So David may have been born into a situation that destined him for greatness, but do you really think that was it? I mean, do you know anything about his brothers? They were born into the same family as he was? They had the same opportunities, yet they moved on into obscurity while David went on to become a famous warrior, poet and King.
Really the main fact was that David had the blessing of God on his life. You can’t deny that reality when reading his story. However, aside from that, David made the most of what he was given. Consider the following two truths about his life:
David was a Skilled Poet
David wrote most of the Book of Psalms in the Bible. He was a musician and a poet. How do you suppose he gained these skills? As a young man he practiced his instrument of choice, the harp. He was so good, in fact, that he was sought out to play for King Saul who had regular mood swings. When Saul’s people needed to find a skilled musician, David’s reputation got him the job. I imagine seeing David out in the countryside with his flock of sheep and his harp, making music and writing poetry.
David Became a Skilled Warrior
Perhaps what David is best known for is killing the giant, Goliath. While this was something that no one else was willing to do, David was confident in his ability to get the job done. (Can you imagine what the other Israeli soldiers were thinking when this teenager stepped up and took out their toughest opponent?) In part, that confidence came from his days out in the wilderness, practicing with his sling and protecting his flock from wild animals. His confidence was built over years of practice throughout his youth.
So Greatness Starts with Practice and Persistence. David practiced his music, wrote his poetry and we still sing his Psalms today. He became a warrior because he practiced with his weapon of choice and actually had to use it in the defense of his flock.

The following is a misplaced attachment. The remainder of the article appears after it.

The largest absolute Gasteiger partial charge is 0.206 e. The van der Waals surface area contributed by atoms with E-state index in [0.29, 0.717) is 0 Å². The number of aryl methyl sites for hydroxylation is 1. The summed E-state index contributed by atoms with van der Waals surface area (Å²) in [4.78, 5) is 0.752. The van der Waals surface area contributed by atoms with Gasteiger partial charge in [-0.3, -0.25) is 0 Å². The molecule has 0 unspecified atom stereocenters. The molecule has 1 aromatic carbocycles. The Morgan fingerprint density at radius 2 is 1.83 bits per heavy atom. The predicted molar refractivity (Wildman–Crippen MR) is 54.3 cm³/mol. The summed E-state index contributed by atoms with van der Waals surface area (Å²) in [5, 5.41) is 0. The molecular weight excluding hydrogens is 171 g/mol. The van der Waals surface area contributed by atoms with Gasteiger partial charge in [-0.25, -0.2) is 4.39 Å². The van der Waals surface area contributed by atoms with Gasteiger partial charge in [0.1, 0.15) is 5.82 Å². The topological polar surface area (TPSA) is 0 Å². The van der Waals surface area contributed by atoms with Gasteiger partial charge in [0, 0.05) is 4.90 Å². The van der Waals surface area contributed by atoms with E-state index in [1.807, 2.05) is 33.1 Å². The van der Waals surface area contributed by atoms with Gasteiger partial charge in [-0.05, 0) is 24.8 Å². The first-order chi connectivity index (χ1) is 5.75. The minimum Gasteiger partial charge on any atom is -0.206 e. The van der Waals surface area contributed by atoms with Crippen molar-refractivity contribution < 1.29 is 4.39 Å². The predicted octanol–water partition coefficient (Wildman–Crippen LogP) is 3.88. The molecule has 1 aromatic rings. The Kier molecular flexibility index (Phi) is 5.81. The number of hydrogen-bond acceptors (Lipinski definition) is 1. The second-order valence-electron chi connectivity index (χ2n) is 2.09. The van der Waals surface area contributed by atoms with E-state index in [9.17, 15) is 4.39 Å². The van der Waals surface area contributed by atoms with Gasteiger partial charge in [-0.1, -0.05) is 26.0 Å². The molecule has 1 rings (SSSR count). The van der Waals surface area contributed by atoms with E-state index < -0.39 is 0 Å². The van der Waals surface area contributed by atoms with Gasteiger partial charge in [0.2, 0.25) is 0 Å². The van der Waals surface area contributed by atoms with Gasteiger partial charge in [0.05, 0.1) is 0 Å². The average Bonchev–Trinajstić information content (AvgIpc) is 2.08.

Are you practicing and preparing for greatness? Do you expect to achieve some sort of greatness in your lifetime? I don’t think we start practicing early enough in life for things that really matter. We do a lot of thinking and reading and planning but very little doing.
I had lunch this week with a 20 year old that has built an impressive lawn care business. He started 6 years ago mowing lawns as a freshman. Today he owns 4 trucks, a skidloader, lawn mowing equipment, a tractor and probably lots of other equipment that he didn’t tell me about. He employs up to 6 people and focuses on making the quality of his work better than anyone in town. He probably earns twice what his peers will hope to earn in two years when they graduate from college. By the way, he also earned his Associate of Arts degree while doing all of this.
I wrote about this young man two years ago when I heard how he had earned over two thousand dollars in one weekend. What I didn’t realize is that he earned more than twice that amount! In some ways he was like David. He was confident in his ability to get the work done and he was not afraid to ask for the business. He took action as a teenager and did something impressive.
How much time are you spending on your skills? Are you working on anything of value for your future? Have you attempted to start your own business? Are you willing to fail at something worthwhile? Have you built the confidence that you need to overcome serious challenges in your life? Are you creating anything of value? Don’t wait for this to happen. Start today.
If you need some encouragement to develop your own skills, leave me a comment below. Encouraging people is what I do.
Thanks for taking the time to read. I am excited to see greatness in you!